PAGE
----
Robots play a critical -- and growing -- role in modern medicine, from training the next generation of doctors, dentists, and nurses, to comforting and protecting elderly patients in the early stages of dementia. Using robots, medical professionals can make smaller incisions for shorter surgeries, reducing hospital stays and improving patients' prognoses and saving costs. As robots become even smaller and developers continue to further integrate the devices with artificial intelligence, the medi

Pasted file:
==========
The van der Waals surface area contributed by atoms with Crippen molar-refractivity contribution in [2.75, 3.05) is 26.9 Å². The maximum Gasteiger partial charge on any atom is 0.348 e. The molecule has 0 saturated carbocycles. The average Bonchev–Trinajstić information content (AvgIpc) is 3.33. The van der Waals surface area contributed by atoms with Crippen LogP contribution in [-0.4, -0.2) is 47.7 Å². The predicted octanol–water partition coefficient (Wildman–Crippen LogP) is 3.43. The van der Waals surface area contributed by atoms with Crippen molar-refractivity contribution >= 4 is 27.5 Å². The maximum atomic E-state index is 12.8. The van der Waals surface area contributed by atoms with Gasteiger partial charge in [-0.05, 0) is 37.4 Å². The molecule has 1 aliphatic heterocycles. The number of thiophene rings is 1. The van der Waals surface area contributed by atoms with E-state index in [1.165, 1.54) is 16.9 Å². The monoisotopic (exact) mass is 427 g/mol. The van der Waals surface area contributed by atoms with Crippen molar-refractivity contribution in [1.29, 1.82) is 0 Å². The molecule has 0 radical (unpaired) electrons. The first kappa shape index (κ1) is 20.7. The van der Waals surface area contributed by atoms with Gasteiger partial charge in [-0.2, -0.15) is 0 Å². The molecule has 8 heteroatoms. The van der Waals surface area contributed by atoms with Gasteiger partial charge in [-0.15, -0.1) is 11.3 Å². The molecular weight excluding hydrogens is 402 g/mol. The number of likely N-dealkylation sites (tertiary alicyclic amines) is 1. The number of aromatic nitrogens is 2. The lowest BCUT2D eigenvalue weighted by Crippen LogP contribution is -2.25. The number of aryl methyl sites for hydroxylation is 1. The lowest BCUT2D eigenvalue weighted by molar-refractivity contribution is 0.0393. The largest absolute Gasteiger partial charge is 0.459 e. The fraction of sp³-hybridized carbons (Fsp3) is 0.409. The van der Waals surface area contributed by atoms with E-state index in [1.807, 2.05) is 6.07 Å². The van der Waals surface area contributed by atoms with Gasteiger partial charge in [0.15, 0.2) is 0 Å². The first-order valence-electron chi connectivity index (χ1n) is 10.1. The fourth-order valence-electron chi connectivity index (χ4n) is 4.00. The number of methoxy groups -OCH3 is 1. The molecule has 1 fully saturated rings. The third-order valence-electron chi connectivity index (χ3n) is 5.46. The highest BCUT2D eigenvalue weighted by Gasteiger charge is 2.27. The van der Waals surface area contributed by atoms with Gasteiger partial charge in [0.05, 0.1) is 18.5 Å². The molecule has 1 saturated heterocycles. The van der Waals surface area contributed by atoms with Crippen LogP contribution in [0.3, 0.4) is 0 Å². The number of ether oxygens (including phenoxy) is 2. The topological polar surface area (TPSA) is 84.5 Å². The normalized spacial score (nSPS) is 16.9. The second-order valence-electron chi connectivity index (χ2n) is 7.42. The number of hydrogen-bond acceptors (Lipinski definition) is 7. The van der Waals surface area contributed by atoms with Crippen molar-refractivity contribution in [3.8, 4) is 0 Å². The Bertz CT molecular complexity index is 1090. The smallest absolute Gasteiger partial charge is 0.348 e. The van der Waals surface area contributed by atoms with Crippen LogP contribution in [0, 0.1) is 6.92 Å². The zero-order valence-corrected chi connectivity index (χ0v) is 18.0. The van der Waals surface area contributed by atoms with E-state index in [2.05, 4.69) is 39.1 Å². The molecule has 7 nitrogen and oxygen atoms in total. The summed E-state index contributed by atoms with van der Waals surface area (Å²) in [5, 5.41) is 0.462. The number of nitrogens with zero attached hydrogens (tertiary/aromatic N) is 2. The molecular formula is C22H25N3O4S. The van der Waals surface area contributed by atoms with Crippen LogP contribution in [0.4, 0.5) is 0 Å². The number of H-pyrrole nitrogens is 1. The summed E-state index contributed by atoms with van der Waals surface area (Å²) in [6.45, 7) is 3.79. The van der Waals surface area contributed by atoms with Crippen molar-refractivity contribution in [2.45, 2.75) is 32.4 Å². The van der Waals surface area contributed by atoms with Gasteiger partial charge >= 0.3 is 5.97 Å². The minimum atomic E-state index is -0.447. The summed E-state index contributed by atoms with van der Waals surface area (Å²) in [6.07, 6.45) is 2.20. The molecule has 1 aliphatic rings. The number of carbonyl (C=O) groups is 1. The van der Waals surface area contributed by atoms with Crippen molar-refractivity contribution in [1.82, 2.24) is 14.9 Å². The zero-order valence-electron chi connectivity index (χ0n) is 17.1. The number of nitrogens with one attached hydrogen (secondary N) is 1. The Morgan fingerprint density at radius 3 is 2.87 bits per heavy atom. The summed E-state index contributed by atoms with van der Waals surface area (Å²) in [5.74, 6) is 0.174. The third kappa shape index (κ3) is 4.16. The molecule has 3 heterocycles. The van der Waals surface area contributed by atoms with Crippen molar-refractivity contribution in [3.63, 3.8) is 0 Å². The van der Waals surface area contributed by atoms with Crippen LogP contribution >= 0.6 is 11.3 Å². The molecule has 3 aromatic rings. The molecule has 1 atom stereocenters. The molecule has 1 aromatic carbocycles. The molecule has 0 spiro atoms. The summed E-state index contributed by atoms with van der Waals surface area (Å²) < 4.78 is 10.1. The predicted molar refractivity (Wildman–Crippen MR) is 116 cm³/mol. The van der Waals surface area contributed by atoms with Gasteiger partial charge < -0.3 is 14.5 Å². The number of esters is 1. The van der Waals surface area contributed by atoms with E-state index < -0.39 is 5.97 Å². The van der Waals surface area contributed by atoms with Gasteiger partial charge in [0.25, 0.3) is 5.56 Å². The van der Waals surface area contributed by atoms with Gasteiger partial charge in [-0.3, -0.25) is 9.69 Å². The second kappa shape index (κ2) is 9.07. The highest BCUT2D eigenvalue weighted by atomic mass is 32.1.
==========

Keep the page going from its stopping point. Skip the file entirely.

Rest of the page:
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While they are learning to clean teeth, mount crowns, or drill for fillings, dental students can chip away without causing pain using Simroid robot-based patients. Fellow students pursuing careers as physicians and surgeons also are tapping families of robots, ranging from faux pregnant women to elderly men needing knee replacements, to hone their craft on "patients" always willing and able to endure another round of surgery. Developed at theNippon Medical School, Simroid robots "feel" pain and react if touched inappropriately on the chest when a dental student reaches for an instrument.